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Nothing that Addresses the Aftermath

Greg Wyss
Greg Wyss Author Interview

When Life Was like a Cucumber follows the odyssey of Jeffrey Hesse’s life through the 70’s. What served as your inspiration for this story?

My inspiration was personal. Having come of age during the 60s, I have always felt that an important part of my generation’s story has been overlooked in both literature and film. There is no shortage of books or movies covering those tumultuous times but virtually nothing that addresses the aftermath of the decade and its effect on those who lived through it. If the reader is transported back to the era and inside the confused minds of those who were there, then I achieved my goal.

Jeff is an intriguing and well developed character. What were some driving ideals behind his character development?

Jeff is a flawed individual and a product of small-town America in the 50s and 60s. It was important to portray him honestly, warts and all. He is insecure, experiments with drugs and is consumed by his sexual appetite. His story is not unique but is meant to be an accurate representation of the thousands, perhaps millions, of those his age who were trying to make sense of their lives at the time.

The novel was able to capture the human experience of living in a tumultuous time. Was there anything from your own life that you put into the story?

Authors write what they know but “When Life Was Like a Cucumber” is a work of fiction, not an autobiography. Jeff’s story mirrors some of my personal experiences and many of the characters in the novel are fictional and composite depictions of people that I crossed paths with during those years.

What is the next book that you are working on and when will it be available?

I am in the early stages of developing a story that revolves around the wild, unregulated lifestyle of the early 80s in Houston and Texas. At the moment, I cannot project when the book will be completed and available. I will keep you posted.

Author Links: GoodReads | Website

It’s 1972 and the Sixties are over. Or are they?
When the house they are renting outside of Oneonta, New York, burns to the ground, twenty-four-year old Jeffrey Hesse and his wife, Jane, split up, launching Jeff on a wild journey of self-discovery and sexual awakening. Inspired by an angel calling herself Isadora Duncan, Jeff sets out to see the world and find his place in post Sixties America. His odyssey carries him to the Gulf Coast of Florida, the streets of Boston, the hash clubs in Amsterdam, and his ancestral home of Switzerland. He finds himself seated next to Jesus on an airplane and spends an idyllic summer on the island of Crete where he is befriended by a Greek Renaissance man. A delicious stew of Jack Kerouac and Cheech and Chong with a pinch of Forrest Gump added to the mix, When Life Was Like a Cucumber is both funny and sad. Set against the backdrop of the Watergate years, it examines the alienation and hope of a generation weaned on the drug culture, the sexual revolution, and the Vietnam War.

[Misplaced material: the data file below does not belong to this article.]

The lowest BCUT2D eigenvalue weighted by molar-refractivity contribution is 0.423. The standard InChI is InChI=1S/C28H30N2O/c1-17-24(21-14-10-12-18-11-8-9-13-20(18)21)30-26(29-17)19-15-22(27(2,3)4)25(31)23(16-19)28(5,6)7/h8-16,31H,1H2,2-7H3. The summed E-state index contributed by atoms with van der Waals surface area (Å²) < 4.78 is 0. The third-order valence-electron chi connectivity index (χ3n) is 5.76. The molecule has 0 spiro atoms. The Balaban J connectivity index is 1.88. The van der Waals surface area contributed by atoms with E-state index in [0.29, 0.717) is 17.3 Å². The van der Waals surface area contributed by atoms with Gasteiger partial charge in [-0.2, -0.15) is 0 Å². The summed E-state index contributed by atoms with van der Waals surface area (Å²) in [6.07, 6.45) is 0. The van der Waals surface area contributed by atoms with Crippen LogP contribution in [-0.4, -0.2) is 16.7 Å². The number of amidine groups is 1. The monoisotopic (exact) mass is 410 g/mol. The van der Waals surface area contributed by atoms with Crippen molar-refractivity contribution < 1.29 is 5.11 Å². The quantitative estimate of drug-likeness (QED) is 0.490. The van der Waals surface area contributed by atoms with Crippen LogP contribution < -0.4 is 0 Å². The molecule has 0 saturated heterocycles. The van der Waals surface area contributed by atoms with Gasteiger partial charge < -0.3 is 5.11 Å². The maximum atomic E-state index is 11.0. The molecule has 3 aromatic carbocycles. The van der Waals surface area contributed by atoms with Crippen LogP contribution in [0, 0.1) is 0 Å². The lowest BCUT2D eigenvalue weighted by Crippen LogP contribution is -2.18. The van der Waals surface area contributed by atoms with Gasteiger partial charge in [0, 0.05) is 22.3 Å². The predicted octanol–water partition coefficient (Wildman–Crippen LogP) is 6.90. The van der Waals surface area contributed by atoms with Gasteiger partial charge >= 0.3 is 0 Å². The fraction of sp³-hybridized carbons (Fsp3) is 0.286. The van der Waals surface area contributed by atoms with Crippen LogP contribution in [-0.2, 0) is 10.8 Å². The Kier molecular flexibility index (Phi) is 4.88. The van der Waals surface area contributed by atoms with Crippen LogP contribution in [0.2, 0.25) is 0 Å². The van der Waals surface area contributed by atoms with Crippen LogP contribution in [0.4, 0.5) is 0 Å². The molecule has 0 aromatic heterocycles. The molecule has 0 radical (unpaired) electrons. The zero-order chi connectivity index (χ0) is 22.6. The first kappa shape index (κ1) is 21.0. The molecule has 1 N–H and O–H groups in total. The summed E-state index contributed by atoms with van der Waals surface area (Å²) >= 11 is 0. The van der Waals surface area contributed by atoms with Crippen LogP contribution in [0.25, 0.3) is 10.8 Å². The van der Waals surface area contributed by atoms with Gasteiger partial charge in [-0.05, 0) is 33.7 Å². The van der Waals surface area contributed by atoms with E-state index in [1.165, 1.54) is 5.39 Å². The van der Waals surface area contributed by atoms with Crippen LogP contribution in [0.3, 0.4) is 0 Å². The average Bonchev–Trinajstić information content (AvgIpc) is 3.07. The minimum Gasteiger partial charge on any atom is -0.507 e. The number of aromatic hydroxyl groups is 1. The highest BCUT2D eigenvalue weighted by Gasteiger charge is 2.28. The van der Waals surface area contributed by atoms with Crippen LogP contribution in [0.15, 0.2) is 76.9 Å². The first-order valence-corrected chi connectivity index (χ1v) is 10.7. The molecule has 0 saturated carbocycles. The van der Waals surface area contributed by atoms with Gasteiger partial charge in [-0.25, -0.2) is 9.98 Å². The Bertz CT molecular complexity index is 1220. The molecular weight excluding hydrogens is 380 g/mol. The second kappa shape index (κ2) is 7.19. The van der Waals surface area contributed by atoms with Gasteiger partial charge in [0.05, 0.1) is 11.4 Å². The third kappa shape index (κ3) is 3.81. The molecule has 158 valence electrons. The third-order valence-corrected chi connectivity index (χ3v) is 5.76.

Hang on and enjoy the ride. When it’s over, you’ll have to agree that life is indeed like a cucumber.

When Life Was like a Cucumber

When Life Was like a Cucumber by [Greg Wyss]

At a young age, Jeffrey Hese was coming off a divorce and could not wait to explore his true self. At a time when the human race was getting introduced to the 70s after the tumultuous 60s, Jeffrey was in for a ride. He found himself thrust in different cultures and cities from Amsterdam to Boston. He goes through the paces of experiencing the underbelly of life with the help of Isadora. And how different it was from his apartment in Oneonta. So much to see. So much to do. So much to experience. His journey will be one of enlightenment and perhaps a second meeting with God.

Greg Wyss has crafted an engrossing tale of one man’s journey through life in the wake of the wild 60s. He has written a story so intriguing and appropriately sculpted that a reader of any age will relate and enjoy the book. The scenes are described in vivid detail leaving the reader thrust deep into the vortex of Jeffrey’s life at that time as well as the general lifestyle back then. The story teeters on the edge of humorous and poignant. It is a brilliant mix of serious and casual. With alternating moments of sympathy and loud belly laughs.

The characters in this book are well developed. Although the dimensions of character development may seem a bit foggy at times. This does not get in the way of recognition of common qualities. Jeffrey is doing something that many people would want to do before they are too old or too busy to do it. He is as new to this journey as most of us are. This may therefore either inspire you to go on your own journey of self-discovery. Or it may allow you to live vicariously through him. There is so much depth to this book. It will take the utmost attention and focus to peel through all the layers and get to the bottom of the true meaning of the story. Laden with thematic consistency and careful handling of the reader, this book is exactly what you need when you find yourself angling for an enjoyable escape. What better place to escape than a different time you may not have lived in? Those who did live in this era will enjoy the various references to music and popular behaviors of that time.

You will enjoy the plot. You will enjoy the characters. You will enjoy the flurry of activity. It may not be crass but this book will have you red-faced on occasion. Nothing like a good trip back in time.

Pages: 557 | ASIN: B07QN1VK36

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